It was Irish author George Bernard Shaw who in his witty and insightful way expressed the sentiments that some feel about teachers: "He who can, does. He who cannot, teaches." Textbook authors Ryan and Cooper have played on the words of Shaw to title their popular introduction to education text, "Those Who Can, Teach." The gently cynical may even be inclined to embellish Shaw's statement by adding that "those who can't teach, administer."

But the issue is not really whether anyone, in the classroom or out, can teach; the issue is that all do teach. Some teach good lessons by design, while others teach the haphazard lessons of unplanned experience. We teach as professional teachers, as administrators, as parents or friends. We teach whether we intend to or not.Not only do we all teach, but we place a premium on formal education by paying more for it in Utah than for any other government service and by investing our own efforts to see that future generations will also be able to draw sweet water from wells that they have not dug and warm themselves by fires for which they did not provide the kindling. Education, then, is a debt due from our generation to future generations, in addition to a way to enrich our lives and work toward our society's definition of success.

This weekly column is designed for parents and educators who teach. It will try to address issues raised by those who agree with ideas such as those of Napoleon, when he said that "public instruction should be the first object of government." It is for those who side with Edmund Burke and believe that "education is cheap defense of nations." It is for those who want their children to feel personal intrinsic worth as life is discovered.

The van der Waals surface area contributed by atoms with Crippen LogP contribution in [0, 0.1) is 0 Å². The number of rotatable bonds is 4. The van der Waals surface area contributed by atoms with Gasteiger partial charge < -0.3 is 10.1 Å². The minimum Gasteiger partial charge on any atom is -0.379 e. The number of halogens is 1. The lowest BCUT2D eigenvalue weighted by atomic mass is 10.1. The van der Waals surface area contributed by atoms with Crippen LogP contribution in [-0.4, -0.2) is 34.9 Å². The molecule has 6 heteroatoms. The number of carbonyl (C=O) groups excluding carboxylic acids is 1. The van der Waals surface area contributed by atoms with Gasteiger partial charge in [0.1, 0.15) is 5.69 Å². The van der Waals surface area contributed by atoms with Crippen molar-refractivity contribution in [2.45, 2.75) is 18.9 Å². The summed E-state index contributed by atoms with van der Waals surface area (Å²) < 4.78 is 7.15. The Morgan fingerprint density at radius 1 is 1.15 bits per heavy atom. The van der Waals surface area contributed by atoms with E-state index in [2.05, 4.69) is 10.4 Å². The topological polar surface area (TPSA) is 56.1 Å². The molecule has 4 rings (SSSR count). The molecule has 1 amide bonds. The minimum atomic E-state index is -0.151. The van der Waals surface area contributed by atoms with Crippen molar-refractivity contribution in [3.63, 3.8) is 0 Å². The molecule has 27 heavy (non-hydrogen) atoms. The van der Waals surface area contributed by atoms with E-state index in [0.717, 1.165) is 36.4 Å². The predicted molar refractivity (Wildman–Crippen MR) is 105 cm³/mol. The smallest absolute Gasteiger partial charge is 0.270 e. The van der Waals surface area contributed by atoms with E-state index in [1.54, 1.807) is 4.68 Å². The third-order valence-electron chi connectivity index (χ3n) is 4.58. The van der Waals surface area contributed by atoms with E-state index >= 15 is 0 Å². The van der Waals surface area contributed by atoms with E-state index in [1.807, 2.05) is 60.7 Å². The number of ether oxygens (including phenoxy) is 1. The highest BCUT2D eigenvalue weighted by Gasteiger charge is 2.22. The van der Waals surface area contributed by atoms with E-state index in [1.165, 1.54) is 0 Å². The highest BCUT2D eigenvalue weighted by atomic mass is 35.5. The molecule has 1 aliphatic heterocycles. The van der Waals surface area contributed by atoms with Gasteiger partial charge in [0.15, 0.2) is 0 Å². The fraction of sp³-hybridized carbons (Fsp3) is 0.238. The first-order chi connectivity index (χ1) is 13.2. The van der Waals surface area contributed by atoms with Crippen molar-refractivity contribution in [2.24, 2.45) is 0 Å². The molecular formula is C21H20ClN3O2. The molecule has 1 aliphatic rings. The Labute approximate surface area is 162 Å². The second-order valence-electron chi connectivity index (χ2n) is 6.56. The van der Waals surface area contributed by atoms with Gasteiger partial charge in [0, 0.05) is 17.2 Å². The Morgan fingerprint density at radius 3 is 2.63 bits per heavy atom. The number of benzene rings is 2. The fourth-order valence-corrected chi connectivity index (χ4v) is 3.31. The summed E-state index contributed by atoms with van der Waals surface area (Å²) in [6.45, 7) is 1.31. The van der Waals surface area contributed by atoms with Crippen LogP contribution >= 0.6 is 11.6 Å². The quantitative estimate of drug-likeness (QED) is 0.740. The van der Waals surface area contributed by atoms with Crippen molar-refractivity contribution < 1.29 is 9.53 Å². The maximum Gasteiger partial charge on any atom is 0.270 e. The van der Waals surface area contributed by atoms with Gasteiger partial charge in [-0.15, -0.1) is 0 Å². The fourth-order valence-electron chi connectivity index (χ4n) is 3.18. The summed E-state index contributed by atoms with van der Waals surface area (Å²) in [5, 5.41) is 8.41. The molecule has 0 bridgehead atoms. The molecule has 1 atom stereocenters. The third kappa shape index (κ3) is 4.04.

Notice that the goal is to address issues and not necessarily answer questions. The goal is to search for answers and perhaps find some. In educational practice, there may not be absolute answers. It may be like asking a grandmaster, "what is the best chess move?" The answer, no doubt, is that there simply is no best move. The best move depends on the situation of the game and the personality and strategy of the opponent.

When I registered for my first philosophy class from Professor O.C. Tanner at the University of Utah, I was warned by students who went before me that Tanner seemed to ask the same questions each quarter but often changed the answers. I had suspected this of teachers before but really regarded the comment as a joke. The fact was that it was true; the answers did change. The process of looking for the answers also changed as did Tanner's search with the class for truth and beauty.

The answers in education are not often absolute. The fun is in the search, and the goal of this column is to enjoy the search with those who wish to share my questions. I'll appreciate reader questions and promise to address them but not always to provide an answer.

Progress on educational issues will make the lessons we teach in our personal lives planned and purposeful events.

To suggest topics or to ask questions, readers may write to Dr. Baker at Snow College, Ephraim, UT 84627.